‘Excuse Me’ is a collection of essays about Nigeria and Nigerians, it’s about a man’s view about the Nigeria he grew up in and the Nigeria he desires to see.
Over the years, the position of the white South African inside the country could either be labelled a curse or a blessing. Unlike their black fellow countrymen who were tied down by ancestry, when trouble came knocking, whites could always haul out the passports and ‘pack for Perth’. In Ways of Staying (published in 2010 by Portobello Books), South African journalist Kevin Bloom ponders ways of staying even when circumstances motivate for the chicken run.
A senior lecturer in sociology at Wits University, the author Sarah Mosoetsa works from the premise that the family is the microcosm of society. In her book (published in 2011 by Witwatersrand University Press), Mosoetsa looks at African households in the KwaZulu/Natal townships of Mpumalanga [Hammersdale] and Enhlalakahle [Greytown]. What she finds is shockingly representative of the entire country – indeed the whole continent and the Third World.
Beyond the Dance shines the light on female genital mutilation or circumcision, a practice that is common in some parts of Africa, and elsewhere. The book is a compilation of testimonies, edited by Ugandan feminist authors, Violet Barungi and Hilda Twongyeirwe. It features testimonies from women, who have personally experienced circumcision.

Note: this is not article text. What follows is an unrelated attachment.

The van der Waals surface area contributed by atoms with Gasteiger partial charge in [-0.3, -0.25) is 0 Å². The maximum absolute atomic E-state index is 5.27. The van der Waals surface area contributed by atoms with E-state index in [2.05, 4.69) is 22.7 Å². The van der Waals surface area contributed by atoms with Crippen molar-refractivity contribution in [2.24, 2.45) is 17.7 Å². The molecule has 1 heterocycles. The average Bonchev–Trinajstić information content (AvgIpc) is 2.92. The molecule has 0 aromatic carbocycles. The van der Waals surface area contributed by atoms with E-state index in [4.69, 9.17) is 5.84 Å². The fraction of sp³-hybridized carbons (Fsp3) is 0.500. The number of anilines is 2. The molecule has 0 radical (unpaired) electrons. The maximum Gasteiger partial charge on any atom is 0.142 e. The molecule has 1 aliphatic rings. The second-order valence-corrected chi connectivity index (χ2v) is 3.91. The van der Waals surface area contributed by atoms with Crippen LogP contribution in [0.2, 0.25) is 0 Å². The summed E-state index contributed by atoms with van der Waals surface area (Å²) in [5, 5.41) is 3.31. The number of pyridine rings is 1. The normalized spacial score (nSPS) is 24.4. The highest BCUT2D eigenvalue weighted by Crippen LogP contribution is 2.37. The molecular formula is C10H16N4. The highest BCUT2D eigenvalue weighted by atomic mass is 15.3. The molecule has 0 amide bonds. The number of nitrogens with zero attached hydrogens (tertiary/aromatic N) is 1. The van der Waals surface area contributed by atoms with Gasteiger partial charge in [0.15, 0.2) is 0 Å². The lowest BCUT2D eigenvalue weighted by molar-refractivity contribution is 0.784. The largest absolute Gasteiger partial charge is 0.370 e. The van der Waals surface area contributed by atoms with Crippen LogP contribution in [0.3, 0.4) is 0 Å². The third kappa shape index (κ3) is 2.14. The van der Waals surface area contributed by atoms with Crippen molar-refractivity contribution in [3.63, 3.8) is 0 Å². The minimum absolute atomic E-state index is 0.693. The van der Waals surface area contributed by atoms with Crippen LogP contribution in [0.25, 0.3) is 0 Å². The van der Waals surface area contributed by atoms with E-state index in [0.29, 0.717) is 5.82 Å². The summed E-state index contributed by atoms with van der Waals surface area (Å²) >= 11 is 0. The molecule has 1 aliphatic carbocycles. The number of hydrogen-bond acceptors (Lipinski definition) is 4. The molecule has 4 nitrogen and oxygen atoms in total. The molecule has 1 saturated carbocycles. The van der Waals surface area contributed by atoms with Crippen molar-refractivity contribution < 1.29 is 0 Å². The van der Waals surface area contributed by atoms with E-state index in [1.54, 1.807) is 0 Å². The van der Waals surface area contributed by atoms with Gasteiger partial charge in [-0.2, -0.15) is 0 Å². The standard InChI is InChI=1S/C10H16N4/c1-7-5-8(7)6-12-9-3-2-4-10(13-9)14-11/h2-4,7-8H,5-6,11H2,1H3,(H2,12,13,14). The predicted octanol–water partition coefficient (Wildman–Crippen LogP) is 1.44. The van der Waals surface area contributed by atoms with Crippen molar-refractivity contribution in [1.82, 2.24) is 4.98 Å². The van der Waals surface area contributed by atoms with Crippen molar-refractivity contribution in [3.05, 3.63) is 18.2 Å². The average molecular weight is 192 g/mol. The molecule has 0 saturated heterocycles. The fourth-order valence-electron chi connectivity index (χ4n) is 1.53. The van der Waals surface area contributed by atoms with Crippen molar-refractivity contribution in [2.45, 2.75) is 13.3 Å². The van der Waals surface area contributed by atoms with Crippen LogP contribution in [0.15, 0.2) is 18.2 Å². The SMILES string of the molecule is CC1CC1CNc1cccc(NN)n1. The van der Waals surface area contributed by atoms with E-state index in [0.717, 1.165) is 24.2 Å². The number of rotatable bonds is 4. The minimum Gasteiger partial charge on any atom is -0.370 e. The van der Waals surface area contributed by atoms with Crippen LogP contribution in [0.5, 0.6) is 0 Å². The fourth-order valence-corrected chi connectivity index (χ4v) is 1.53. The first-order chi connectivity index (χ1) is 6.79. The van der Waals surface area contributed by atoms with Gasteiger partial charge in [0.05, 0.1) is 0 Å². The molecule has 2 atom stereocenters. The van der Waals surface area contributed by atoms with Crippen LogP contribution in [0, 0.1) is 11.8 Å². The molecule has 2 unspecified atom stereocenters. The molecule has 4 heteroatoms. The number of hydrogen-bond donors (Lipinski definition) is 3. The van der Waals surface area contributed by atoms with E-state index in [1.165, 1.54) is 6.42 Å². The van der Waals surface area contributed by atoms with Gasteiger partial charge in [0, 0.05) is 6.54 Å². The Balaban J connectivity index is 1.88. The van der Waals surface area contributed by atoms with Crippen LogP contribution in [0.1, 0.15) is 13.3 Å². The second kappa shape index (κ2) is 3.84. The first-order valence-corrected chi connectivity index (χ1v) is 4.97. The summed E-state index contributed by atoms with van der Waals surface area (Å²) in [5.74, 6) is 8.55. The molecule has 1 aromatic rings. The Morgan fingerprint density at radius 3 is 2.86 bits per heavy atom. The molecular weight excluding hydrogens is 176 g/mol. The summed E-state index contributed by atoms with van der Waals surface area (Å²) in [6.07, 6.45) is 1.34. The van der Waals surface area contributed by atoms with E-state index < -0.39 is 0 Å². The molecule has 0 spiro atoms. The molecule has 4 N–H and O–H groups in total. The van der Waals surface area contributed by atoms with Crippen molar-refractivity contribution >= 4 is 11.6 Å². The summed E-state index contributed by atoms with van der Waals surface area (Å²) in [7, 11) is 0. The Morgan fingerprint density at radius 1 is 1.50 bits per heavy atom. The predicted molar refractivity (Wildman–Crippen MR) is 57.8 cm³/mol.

Many books have been written about relationships, but few tell you how to do it right, or how to spot the Mr. or Mrs. Right and walk them down the aisle. Single and Searching? How to Find and Marry Mr. Right is particularly written with that lady, tired of the dating game, and intending to get married in mind.
It is common knowledge that Africa has borne the brunt of the HIV/AIDS epidemic. However, debate continues in many circles about whether multinational drug companies and their executives made decisions that hurt global efforts to fight the disease at its peak. Did the big pharma companies put profits over people in their early response to the HIV/AIDS pandemic?
Chosen by the New York Times as one its 100 notable books of 2010, Kwame Appiah’s latest book, The Honor Code: How Moral Revolutions Happen, is a philosophical work that puts honor at the centre of moral change.
For a man who was raised in Ghana, educated in England, and who has taught philosophy on three continents, it is, perhaps, not surprising that his latest work is global in every sense.
Like so many overly ambitious and simplistic Africans, Isabirye, the play’s central character goes to great length to “buy” for a visa to fly abroad for greener pastures. He sells off most of his assets, in a dubious quest to fly abroad. Excited by his big plans, Isabirye’s family look forward to the pending flow of cash when their father and breadwinner goes overseas. It seems quite obvious to them that when the dollars from Isabirye’s sweat start to flow in, it will provide a vaccine to all their financial problems